The Israelites failed to sustain that mission almost from the moment it was given with the making of the golden calf after the Exodus, and later with the corruption of Jerusalem through idol worship as the kings of Israel desired worldly power over serving the mission of God. This is why the Messiah was necessary for salvation. Jesus tells the disciples that their light would “shine before others” through their “good deeds,” which would then “glorify your heavenly Father.”
The prophet Isaiah proclaims this as well in our first reading today, Isaiah 58:7-10. The prophet tells Israel that the Lord calls them to specific action — to share their bread with the hungry, clothe the naked, remove oppression, and satisfy the afflicted as their atonement. In this passage, Isaiah also uses light as an analogy, saying that “your light will break forth like the dawn,” and also that “light shall rise for you in the darkness.” Following the Lord’s command would mean that “the glory of the Lord shall be your rear guard” against the Israelites’ enemies, with their “vindication” in the vanguard.
All of this is predicated on action, rather than just instruction. The city on the mountain is no longer Jerusalem, but the Church. Although they did not know it yet, the paradigm would be reversed: Jesus would send them out into the world rather than having the world come to Jerusalem. Since the nations would not come to the original city on the mountain due to its failures (and its coming fall), the Church would come to the nations of the world to set an example — the example that Jerusalem was intended to provide — and bring the light of the Gospel, set aflame by their works of mercy so that all nations would be converted. Instead of making pilgrims of all nations to Jerusalem, the Church would become a pilgrim to all nations for Christ.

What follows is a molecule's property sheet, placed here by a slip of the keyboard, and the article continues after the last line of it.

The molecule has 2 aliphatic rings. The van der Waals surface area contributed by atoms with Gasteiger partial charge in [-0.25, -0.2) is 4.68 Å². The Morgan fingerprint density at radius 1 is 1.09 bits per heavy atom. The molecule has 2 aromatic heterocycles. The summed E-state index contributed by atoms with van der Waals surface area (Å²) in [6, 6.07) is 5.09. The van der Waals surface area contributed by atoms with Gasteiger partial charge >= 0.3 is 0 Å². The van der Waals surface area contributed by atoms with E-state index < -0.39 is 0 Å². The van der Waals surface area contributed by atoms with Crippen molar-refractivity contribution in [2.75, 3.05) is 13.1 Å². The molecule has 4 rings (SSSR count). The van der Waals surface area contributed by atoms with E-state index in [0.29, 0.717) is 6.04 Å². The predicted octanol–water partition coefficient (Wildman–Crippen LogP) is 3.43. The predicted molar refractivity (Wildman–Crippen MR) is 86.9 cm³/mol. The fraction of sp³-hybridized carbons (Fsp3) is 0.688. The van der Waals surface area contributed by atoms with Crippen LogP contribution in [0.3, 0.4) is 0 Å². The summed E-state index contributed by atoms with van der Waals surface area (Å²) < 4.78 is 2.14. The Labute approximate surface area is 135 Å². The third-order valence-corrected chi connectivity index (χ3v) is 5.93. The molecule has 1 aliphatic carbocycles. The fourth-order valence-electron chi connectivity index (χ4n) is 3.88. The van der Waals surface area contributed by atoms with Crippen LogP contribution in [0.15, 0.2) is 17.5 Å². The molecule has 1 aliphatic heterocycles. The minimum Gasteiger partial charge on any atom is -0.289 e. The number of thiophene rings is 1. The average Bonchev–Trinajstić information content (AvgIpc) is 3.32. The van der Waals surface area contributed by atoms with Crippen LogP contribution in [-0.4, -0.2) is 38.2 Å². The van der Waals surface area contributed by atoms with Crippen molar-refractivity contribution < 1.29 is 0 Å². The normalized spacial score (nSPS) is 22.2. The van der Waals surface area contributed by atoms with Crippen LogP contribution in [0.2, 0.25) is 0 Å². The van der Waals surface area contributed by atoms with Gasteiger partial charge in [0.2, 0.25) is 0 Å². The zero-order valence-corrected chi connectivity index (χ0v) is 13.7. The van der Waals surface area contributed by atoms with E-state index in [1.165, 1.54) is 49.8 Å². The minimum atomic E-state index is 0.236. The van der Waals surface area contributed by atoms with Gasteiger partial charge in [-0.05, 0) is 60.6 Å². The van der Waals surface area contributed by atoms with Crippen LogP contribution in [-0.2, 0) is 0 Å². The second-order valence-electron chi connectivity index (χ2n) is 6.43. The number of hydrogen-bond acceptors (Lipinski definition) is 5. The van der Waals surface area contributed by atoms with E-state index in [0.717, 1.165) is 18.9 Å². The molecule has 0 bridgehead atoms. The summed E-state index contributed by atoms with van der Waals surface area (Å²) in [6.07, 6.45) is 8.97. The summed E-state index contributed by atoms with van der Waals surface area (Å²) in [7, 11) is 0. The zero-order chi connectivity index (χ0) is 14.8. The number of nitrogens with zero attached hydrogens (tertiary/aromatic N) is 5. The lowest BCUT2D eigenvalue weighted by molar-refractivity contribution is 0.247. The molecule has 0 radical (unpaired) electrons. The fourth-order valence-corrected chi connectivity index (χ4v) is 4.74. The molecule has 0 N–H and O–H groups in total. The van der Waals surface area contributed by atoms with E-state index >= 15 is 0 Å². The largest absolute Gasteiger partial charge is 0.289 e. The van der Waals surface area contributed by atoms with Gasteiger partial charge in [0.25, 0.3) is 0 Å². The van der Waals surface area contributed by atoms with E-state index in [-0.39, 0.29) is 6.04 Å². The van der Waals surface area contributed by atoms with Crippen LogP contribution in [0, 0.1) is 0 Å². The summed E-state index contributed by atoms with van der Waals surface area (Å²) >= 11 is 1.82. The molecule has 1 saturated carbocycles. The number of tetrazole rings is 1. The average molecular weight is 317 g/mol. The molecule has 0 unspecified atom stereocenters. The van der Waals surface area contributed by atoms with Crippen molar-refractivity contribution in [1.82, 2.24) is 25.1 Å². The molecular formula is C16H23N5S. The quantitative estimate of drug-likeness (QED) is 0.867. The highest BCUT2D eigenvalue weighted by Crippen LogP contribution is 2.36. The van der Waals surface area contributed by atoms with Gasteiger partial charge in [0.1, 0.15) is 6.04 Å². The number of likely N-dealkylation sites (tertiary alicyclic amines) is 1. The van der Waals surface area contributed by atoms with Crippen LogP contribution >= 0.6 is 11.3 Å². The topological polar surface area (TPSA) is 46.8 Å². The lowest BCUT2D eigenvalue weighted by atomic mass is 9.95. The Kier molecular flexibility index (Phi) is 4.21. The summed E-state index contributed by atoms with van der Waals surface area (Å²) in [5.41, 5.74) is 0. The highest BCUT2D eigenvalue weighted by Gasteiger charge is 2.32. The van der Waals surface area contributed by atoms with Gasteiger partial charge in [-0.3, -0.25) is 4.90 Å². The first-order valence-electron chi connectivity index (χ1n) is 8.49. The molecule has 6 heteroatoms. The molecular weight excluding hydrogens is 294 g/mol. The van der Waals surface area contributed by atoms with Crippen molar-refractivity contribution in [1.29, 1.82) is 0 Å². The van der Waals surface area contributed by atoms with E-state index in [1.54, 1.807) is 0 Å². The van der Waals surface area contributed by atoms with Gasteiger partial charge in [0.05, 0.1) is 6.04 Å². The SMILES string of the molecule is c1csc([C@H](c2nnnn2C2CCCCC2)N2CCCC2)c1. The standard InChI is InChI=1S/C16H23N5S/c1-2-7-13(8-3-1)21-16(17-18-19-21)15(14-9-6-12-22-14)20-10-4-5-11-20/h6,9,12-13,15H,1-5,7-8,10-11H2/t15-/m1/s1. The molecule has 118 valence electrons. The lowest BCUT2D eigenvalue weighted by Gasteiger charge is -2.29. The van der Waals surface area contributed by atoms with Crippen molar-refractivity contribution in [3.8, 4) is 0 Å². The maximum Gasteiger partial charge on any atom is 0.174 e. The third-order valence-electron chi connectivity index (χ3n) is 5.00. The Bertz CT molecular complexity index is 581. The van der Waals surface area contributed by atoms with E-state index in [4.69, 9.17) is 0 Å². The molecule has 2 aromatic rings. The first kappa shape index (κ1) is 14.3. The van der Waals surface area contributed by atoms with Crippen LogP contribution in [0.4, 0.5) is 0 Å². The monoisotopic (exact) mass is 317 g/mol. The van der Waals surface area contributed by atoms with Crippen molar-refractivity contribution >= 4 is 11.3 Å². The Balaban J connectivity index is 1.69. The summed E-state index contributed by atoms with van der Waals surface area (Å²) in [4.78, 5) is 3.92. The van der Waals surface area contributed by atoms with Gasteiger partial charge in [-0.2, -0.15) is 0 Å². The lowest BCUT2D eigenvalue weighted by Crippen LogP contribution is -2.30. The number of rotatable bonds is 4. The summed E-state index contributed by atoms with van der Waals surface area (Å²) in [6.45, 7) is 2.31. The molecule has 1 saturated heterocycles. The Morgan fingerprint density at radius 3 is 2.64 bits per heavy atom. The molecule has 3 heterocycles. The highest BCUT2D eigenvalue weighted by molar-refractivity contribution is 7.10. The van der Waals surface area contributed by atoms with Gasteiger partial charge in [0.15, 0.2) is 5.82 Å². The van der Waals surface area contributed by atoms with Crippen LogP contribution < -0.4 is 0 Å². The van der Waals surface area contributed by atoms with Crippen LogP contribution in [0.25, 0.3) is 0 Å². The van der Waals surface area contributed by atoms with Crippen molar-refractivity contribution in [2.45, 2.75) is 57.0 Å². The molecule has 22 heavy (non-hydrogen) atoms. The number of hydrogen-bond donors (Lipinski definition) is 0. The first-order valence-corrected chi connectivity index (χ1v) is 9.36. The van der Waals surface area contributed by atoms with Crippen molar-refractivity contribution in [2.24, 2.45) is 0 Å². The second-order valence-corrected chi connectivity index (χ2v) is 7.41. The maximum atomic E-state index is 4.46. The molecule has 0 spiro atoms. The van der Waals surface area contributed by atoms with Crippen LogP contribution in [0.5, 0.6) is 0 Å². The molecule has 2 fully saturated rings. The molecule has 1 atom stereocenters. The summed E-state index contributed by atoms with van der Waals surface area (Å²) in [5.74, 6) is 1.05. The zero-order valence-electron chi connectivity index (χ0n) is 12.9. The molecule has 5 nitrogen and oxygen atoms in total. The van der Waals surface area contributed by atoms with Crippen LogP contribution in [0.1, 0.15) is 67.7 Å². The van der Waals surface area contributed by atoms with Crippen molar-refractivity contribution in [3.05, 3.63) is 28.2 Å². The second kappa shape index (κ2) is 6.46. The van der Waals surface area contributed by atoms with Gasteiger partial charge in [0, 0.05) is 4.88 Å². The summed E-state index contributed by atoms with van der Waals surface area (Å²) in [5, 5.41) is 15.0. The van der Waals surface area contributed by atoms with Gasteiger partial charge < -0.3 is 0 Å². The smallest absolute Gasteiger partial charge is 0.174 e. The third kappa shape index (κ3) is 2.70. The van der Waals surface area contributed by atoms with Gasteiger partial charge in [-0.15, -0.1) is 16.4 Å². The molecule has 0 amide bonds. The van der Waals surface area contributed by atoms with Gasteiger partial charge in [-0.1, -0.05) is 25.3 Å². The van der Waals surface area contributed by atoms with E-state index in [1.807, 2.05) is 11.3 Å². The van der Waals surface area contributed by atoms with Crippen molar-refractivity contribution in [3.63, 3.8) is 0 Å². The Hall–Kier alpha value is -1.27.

Paul suggests the same in today’s reading from 1 Corinthians 2:1-5. “I did not come with sublimity of words or of wisdom,” Paul wrote to the church in Corinth. “My message and my proclamation were not with persuasive words of wisdom, but with a demonstration of Spirit and power…” Paul certainly taught with words, too, especially in the letters we have today that continue his teachings. But teaching alone wasn’t enough; Jesus tells his disciples had to set an example, to live their faith rather than just teach it, in order to fulfill their mission and that of the Church.